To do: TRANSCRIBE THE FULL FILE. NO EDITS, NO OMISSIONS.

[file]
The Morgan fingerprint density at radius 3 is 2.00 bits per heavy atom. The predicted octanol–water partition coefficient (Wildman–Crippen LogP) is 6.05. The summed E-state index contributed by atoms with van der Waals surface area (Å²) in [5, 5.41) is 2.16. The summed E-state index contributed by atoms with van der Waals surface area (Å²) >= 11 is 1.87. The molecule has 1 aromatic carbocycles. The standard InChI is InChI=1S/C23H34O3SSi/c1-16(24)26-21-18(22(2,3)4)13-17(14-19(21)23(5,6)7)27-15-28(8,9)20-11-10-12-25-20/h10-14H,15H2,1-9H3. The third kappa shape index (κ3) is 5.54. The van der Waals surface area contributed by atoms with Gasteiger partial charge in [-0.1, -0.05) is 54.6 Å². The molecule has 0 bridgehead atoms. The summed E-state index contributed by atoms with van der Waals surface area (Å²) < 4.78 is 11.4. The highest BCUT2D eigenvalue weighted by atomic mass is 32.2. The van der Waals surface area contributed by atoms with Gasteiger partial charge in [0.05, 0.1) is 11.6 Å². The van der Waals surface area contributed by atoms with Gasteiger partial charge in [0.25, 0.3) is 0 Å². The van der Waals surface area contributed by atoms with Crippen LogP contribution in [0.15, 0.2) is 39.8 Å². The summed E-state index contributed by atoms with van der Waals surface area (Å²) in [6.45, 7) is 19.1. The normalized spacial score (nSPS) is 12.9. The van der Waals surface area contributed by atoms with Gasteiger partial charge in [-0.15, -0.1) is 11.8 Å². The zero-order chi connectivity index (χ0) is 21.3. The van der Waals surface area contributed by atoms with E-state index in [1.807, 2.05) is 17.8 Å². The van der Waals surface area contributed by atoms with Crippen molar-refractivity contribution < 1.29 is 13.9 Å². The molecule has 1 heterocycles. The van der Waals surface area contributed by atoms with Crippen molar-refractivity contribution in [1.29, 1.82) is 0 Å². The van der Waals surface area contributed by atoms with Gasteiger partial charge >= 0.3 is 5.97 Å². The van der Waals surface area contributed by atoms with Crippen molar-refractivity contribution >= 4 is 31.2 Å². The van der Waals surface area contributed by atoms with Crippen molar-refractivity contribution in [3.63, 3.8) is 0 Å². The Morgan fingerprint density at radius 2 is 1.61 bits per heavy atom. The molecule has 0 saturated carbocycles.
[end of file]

The Morgan fingerprint density at radius 3 is 2.00 bits per heavy atom. The predicted octanol–water partition coefficient (Wildman–Crippen LogP) is 6.05. The summed E-state index contributed by atoms with van der Waals surface area (Å²) in [5, 5.41) is 2.16. The summed E-state index contributed by atoms with van der Waals surface area (Å²) >= 11 is 1.87. The molecule has 1 aromatic carbocycles. The standard InChI is InChI=1S/C23H34O3SSi/c1-16(24)26-21-18(22(2,3)4)13-17(14-19(21)23(5,6)7)27-15-28(8,9)20-11-10-12-25-20/h10-14H,15H2,1-9H3. The third kappa shape index (κ3) is 5.54. The van der Waals surface area contributed by atoms with Gasteiger partial charge in [-0.1, -0.05) is 54.6 Å². The molecule has 0 bridgehead atoms. The summed E-state index contributed by atoms with van der Waals surface area (Å²) < 4.78 is 11.4. The highest BCUT2D eigenvalue weighted by atomic mass is 32.2. The van der Waals surface area contributed by atoms with Gasteiger partial charge in [0.05, 0.1) is 11.6 Å². The van der Waals surface area contributed by atoms with Gasteiger partial charge in [0.25, 0.3) is 0 Å². The van der Waals surface area contributed by atoms with Crippen LogP contribution in [0.15, 0.2) is 39.8 Å². The summed E-state index contributed by atoms with van der Waals surface area (Å²) in [6.45, 7) is 19.1. The normalized spacial score (nSPS) is 12.9. The van der Waals surface area contributed by atoms with Gasteiger partial charge in [-0.15, -0.1) is 11.8 Å². The zero-order chi connectivity index (χ0) is 21.3. The van der Waals surface area contributed by atoms with E-state index in [1.807, 2.05) is 17.8 Å². The van der Waals surface area contributed by atoms with Crippen molar-refractivity contribution < 1.29 is 13.9 Å². The molecule has 1 heterocycles. The van der Waals surface area contributed by atoms with Crippen molar-refractivity contribution in [1.29, 1.82) is 0 Å². The van der Waals surface area contributed by atoms with Gasteiger partial charge >= 0.3 is 5.97 Å². The van der Waals surface area contributed by atoms with Crippen molar-refractivity contribution >= 4 is 31.2 Å². The van der Waals surface area contributed by atoms with Crippen molar-refractivity contribution in [3.63, 3.8) is 0 Å². The Morgan fingerprint density at radius 2 is 1.61 bits per heavy atom. The molecule has 0 saturated carbocycles.